Tricuspid Valve Stenosis
Tricuspid Valve Stenosis Symptoms & Treatment
Although tricuspid valve stenosis may not be too common, if you are suffering from heart disease, it’s still important to know what the symptoms and possible treatments are. Here, expert clinician and director of The Keyhole Heart Clinic runs us through the tricuspid valve stenosis symptoms, the treatment that the Keyhole London Heart Clinic offers, and what the expected recovery time and process can be. As always, if you have any questions regarding tricuspid valve stenosis, or any heart problems, please do feel free to get in contact with us – we’re here to help.
What causes tricuspid valve stenosis and what are the tricuspid valve stenosis symptoms?
Luckily this is not that common, and is usually the result of rheumatic fever, which comes from untreated strep throat. It can also occur during foetal development as a heart defect. Tricuspid stenosis is often accompanied by other valve problems such as mitral valve stenosis or aortic valve stenosis.
Tricuspid valve stenosis is a disease that makes the heart’s tricuspid valve narrower and therefore restricts the blood flow through it – the leaflets fail to open properly and over time this creates breathlessness, lethargy and swollen ankles. If you experience any of these tricuspid stenosis symptoms, you should visit a doctor at your earliest convenience. Although medical treatment can be used, once the stenosis is severe, tricuspid valve replacement is often required.
How do I get in touch?
If you have any questions about the tricuspid valve stenosis surgery procedure London, or any of the treatments we offer at The Keyhole Heart Clinic, please feel free to get in touch or give us a call, and a friendly member of the team will be glad to answer any questions you may have.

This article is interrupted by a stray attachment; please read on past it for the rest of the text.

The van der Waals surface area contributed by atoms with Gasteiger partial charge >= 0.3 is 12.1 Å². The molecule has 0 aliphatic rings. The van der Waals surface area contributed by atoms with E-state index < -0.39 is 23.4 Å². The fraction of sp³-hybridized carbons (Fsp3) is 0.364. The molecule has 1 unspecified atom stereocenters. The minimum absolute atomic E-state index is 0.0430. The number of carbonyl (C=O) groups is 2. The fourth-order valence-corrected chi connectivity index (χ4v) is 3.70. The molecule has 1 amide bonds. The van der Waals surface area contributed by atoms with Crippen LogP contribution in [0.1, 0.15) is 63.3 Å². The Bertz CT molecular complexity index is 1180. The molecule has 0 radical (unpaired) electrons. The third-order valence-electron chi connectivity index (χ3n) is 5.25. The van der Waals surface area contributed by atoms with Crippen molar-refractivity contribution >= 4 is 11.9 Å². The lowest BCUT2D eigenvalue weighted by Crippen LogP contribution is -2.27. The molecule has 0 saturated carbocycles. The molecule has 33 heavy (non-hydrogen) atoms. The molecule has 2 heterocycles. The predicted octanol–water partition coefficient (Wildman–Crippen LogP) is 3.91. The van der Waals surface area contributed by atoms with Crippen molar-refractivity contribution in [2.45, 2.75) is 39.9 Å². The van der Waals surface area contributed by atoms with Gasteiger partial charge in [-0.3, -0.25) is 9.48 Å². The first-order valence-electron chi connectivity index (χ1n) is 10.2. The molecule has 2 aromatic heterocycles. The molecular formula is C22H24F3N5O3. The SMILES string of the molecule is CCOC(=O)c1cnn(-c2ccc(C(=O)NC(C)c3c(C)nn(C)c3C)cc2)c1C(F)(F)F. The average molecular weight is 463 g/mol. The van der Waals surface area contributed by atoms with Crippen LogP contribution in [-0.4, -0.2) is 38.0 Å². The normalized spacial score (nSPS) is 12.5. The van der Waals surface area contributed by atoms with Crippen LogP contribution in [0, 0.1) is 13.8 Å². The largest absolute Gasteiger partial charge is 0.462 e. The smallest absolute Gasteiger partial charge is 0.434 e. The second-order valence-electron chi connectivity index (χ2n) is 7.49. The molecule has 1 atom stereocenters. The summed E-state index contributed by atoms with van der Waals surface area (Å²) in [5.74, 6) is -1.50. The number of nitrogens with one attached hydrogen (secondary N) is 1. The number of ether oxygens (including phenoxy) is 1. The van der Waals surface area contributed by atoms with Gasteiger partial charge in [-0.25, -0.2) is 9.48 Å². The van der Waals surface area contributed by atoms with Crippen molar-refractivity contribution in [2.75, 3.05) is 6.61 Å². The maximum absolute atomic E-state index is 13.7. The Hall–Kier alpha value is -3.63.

What is the tricuspid stenosis treatment London?
While mild tricuspid valve stenosis doesn’t usually require treatment and can often be monitored and medicated, severe conditions will need treatment. The most effective tricuspid stenosis treatment is valve replacement and it is recommended for patients with severe tricuspid stenosis.
What are the benefits of keyhole therapy for tricuspid stenosis treatment London?
There are many benefits to keyhole surgery over the traditional methods of heart surgery, which is why we recommend it for all our patients that are eligible for the treatment. Keyhole tricuspid stenosis surgery London can be extremely effective and provide the same results as open-heart surgery in experienced hands, as well as relieving your tricuspid stenosis symptoms, without having the ‘negative’ side effects of open breastbone surgery. Here, we will go through a few benefits of keyhole therapy for tricuspid stenosis treatment.
Benefits of keyhole therapy for tricuspid stenosis treatment London over traditional methods:
- With keyhole surgery, there is less recovery time necessary, which means you can get back to your daily life and favourite activities in a week rather than a few months.
- There is also much less bleeding associated with keyhole surgery, because the incision is so much smaller.
- There is much less chance of infection with scarring, but also virtually no chance of any bone infection, as the breastbone bone remains intact.
- With keyhole surgery, the scarring is smaller and much less noticeable, making it more subtle and a lot more aesthetically pleasing.
- Most importantly, there is also much less pain associated with keyhole surgery. Although you will experience discomfort, the pain should not rival that of open-heart surgery, as no bones are broken, and the incision is so much smaller.
Transcatheter Tricuspid Valve Implantation (TTVI)
A Transcatheter procedure can be used to treat tricuspid stenosis in certain cases. TAVI is a less invasive type of treatment and is best for people who are too weak to undergo traditional heart surgery. Your personal health history will also determine whether a TTVI approach is best for you, and this will all be covered in your consultation.
TTVI procedures London work by a catheter being inserted into a small incision – usually on the leg. The catheter passes to the heart and is positioned to where the replacement needs to be placed. Then, a balloon on the end of the catheter is gently inflated, and the replacement valve is inserted. This is a minimally invasive procedure, leaving only subtle scarring, and allowing you to return to your daily activities soon after.